Children shouldn't be expected to cope with bullying alone.
The damage from childhood bullying can affect people for life.  As an adult, children who have been targets of serial bullying may be uncertain and apologetic, they often question their abilities and competence and fail to achieve without intensive support. (Ricky is an example of someone who struggled academically after years of serial bullying at home and school.)

Some adults who have been bullied as children lack a sense of security and trust in others. They haven't been taught appropriate strategies to counteract the unwanted, unasked for attention, and go on to be bullied in the workplace as adults. In addition, schoolyard bullies who haven't been held accountable for their unacceptable, thuggish behaviour as children, often (but not always) go on to be adult bullies, often rising to positions of considerable power at work. In these instances, the damaging effects can undermine reasonable requests for corporations to take responsibility for their actions, affecting health, families and the lives of people far beyond the immediate work environment.

Depending on the cause of the bullying, some adults bullies can be mentored in better, more mature management techniques, and discover the new skills create a happier more productive workforce.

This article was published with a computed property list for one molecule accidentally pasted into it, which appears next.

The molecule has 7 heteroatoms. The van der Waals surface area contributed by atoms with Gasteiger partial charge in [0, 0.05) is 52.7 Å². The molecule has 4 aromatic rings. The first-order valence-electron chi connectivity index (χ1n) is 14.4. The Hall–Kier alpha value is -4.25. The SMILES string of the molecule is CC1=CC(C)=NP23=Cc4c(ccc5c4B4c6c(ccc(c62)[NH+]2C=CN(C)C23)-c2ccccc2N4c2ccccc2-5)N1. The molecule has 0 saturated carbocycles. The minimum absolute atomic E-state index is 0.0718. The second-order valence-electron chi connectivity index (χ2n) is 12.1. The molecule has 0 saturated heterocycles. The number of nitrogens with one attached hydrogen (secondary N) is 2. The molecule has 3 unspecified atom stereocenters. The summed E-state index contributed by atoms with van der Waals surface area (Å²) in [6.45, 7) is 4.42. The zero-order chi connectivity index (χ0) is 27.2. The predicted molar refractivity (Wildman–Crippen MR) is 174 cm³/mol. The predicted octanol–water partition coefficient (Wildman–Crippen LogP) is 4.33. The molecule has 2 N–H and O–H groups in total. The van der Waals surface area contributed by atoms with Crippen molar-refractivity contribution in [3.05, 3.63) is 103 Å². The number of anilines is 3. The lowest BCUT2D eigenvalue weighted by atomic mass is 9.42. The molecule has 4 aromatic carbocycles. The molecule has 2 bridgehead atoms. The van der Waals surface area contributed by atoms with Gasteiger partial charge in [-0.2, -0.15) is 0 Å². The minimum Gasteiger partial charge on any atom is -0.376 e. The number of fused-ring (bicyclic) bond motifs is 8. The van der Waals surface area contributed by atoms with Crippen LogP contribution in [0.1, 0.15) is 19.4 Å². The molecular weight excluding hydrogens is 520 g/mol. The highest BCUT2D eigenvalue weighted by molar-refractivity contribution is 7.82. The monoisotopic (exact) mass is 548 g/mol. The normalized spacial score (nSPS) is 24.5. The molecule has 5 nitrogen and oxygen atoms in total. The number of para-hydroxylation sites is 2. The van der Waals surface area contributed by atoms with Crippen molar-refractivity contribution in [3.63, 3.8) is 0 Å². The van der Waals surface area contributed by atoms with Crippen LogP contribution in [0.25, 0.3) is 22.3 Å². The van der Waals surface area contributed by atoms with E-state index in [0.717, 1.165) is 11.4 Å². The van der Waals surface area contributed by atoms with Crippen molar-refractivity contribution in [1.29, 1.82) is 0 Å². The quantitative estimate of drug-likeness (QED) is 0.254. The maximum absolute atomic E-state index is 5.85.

Qualities of the schoolyard bully
For the qualities that childhood bullies display see Bullying (April 2, 2011).

Further information on bullying at school here. For schools, teachers and other interested parties: CASSE has an inexpensive conference in May 2011 in Melbourne, link here. Further programmes here

Here tomorrow: R - Responsibility

There are many outstanding resources on line. A couple I find useful are Bullying. No way! an Australian resource for teachers and students, and a UK site Bully On Line. The Facebook group eBossWatch regularly posts links to articles and discussions about workplace bullying. This is in no way an exhaustive list, and each country will no doubt have equally good or more relevant websites. If you're being bullied please seek advice from a professional health care practitioner experienced in this area.

Over at jumpingaground I'm spending the month Drabbling using alliteration, often with an environmental theme.

3 comments: said...

Thanks for this relevant, sensitive post on such an ugly issue - one adults would rather ignore. Great job.

M Pax said...

It is an ugly issue. My grammer school didn't tolerate it at all. Then our schools were too crowded for the adults to keep track of what went on.

sue said...

Robyn, thankyou for your encouragement. It's one I'm sure we all wish would just go away.
M.Pax, Zero tolerance for bullying is vital, as is having everyone in the school on board - from the cleaners to canteen staff, to teachers and students.